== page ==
Solomon Islands: Facial Scars

The Solomon Islands is a country comprised of six major islands and over 900 smaller islands. The country is named after the Melanesian island archipelago of the same name. The islands have been inhabited for thousands of years before the arrival of European colonialists.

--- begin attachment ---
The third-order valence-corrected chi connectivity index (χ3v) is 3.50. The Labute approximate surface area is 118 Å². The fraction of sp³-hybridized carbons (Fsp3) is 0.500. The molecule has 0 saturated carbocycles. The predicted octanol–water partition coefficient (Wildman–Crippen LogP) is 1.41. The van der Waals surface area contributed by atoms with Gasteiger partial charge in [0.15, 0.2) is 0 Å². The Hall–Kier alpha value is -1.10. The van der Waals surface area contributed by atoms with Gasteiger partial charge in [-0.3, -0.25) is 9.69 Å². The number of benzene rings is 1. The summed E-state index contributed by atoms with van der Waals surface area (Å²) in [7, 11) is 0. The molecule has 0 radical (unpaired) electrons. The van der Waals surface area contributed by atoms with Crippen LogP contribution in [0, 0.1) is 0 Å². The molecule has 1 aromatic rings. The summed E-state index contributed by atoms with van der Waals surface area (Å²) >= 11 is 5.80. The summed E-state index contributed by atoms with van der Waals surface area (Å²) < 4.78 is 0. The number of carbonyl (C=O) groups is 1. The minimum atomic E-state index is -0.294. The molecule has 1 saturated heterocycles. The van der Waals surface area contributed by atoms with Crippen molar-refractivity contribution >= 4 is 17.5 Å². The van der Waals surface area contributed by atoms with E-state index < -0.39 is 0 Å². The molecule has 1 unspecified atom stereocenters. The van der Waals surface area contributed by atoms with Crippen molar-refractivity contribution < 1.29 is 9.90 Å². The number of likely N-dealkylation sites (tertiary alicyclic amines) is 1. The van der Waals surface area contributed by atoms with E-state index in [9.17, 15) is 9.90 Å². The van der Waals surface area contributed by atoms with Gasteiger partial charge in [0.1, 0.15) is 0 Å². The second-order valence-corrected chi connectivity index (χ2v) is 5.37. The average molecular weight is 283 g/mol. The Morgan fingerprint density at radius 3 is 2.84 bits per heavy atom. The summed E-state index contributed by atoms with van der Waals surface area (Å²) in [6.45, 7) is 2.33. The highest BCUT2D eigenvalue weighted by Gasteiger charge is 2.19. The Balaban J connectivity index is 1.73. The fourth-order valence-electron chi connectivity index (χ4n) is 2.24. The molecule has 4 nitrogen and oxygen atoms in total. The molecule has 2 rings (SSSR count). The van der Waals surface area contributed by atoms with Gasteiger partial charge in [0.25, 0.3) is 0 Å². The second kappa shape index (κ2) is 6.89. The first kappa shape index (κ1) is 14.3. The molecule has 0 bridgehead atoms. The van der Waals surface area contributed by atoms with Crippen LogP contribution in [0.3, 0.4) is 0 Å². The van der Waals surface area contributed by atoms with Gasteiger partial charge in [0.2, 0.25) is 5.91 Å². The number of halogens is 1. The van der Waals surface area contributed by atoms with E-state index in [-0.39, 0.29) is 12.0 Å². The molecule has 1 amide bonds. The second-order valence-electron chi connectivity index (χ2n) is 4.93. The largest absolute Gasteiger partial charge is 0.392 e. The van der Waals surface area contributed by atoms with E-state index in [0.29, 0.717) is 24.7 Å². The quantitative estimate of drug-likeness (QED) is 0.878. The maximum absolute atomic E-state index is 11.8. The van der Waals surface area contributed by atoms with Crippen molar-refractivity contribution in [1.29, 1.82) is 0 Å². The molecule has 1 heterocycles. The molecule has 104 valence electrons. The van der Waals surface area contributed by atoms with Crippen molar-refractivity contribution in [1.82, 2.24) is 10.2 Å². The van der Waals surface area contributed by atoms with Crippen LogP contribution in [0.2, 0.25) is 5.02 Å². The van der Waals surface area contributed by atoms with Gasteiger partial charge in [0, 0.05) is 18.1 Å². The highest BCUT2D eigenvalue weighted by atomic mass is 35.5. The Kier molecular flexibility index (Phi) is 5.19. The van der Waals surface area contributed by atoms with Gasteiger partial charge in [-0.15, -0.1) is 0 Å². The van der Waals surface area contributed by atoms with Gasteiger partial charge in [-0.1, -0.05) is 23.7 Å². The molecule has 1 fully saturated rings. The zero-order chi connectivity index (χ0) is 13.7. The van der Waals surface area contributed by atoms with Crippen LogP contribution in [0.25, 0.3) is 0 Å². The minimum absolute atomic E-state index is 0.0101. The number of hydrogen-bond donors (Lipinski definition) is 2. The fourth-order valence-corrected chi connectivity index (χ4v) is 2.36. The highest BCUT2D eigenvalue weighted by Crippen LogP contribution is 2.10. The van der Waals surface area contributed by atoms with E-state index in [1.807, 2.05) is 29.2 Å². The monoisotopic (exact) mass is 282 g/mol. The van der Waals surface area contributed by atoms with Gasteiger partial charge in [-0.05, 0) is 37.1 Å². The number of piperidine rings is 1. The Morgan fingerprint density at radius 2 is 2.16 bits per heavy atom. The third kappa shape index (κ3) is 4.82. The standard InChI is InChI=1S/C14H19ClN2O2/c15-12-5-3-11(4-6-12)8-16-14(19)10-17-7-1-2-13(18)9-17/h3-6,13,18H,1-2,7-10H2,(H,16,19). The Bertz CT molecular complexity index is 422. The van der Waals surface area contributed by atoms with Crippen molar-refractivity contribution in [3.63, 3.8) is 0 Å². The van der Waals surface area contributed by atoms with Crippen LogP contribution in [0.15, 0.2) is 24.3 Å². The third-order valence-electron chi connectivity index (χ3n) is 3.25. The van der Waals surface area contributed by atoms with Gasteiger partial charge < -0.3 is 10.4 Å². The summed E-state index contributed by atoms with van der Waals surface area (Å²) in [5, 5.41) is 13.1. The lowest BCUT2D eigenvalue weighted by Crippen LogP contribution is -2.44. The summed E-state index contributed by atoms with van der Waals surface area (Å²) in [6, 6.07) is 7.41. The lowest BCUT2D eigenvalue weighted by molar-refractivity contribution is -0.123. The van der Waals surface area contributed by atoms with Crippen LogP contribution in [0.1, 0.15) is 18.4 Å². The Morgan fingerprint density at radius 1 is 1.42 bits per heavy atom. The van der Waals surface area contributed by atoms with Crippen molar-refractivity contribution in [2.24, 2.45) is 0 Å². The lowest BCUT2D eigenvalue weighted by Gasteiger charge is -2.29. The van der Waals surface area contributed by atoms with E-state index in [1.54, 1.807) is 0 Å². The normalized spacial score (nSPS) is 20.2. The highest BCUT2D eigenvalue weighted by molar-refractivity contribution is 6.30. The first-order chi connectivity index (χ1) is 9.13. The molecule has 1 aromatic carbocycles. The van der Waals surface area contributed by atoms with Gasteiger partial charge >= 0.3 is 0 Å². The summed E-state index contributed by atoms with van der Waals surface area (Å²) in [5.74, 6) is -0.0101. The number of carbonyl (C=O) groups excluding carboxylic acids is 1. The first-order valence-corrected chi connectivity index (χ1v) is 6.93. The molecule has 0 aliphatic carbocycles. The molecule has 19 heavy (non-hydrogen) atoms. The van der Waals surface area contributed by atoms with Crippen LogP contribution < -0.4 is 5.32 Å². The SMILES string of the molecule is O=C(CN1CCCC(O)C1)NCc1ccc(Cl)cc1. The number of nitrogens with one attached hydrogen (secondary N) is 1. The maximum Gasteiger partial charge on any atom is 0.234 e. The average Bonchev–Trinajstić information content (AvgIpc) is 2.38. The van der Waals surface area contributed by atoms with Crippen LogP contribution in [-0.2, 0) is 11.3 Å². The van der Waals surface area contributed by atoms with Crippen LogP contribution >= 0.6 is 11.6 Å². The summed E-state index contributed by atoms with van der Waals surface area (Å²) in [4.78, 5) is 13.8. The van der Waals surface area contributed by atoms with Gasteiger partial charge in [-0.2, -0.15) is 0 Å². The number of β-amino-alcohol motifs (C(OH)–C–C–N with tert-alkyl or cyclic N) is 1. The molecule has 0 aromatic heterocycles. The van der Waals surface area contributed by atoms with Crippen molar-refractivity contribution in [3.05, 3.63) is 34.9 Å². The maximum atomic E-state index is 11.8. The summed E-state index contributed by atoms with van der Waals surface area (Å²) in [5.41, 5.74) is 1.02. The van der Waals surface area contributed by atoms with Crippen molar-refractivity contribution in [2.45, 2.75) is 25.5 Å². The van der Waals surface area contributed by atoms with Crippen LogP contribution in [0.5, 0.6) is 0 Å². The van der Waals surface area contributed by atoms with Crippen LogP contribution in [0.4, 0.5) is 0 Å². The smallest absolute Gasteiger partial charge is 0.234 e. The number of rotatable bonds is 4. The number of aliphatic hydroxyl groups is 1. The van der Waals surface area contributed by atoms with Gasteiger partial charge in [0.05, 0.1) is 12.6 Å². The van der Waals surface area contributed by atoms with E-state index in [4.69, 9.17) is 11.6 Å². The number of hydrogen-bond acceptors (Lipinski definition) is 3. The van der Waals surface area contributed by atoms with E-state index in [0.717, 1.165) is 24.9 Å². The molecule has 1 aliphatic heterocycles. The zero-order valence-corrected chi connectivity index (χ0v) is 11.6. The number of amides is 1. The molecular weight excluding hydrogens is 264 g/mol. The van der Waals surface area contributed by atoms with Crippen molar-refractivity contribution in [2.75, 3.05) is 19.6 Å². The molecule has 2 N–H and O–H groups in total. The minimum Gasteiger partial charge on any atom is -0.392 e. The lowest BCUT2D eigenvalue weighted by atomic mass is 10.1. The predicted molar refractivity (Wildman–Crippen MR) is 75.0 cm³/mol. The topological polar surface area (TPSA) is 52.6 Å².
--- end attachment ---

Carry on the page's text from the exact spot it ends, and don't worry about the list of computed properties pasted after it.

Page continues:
Common among the many islands of this region is the tradition of tattooing or facial scarring. Facial scarring, known as “segesege,” involves incising the skin to achieve scars that form a traditional pattern. Because of the encroachment of Western cultural expectations, ritual tattooing and facial scarring in the Solomon Islands is becoming less common nowadays. Most often performed on children, this ritual is a rite-of-passage, or initiation into adulthood. It is often done by a family member as part of an elaborate ceremony, during which the parents of the child being scarred give gifts to others. Besides welcoming the child to adulthood, this ritual also raises the parents’ social status in the community.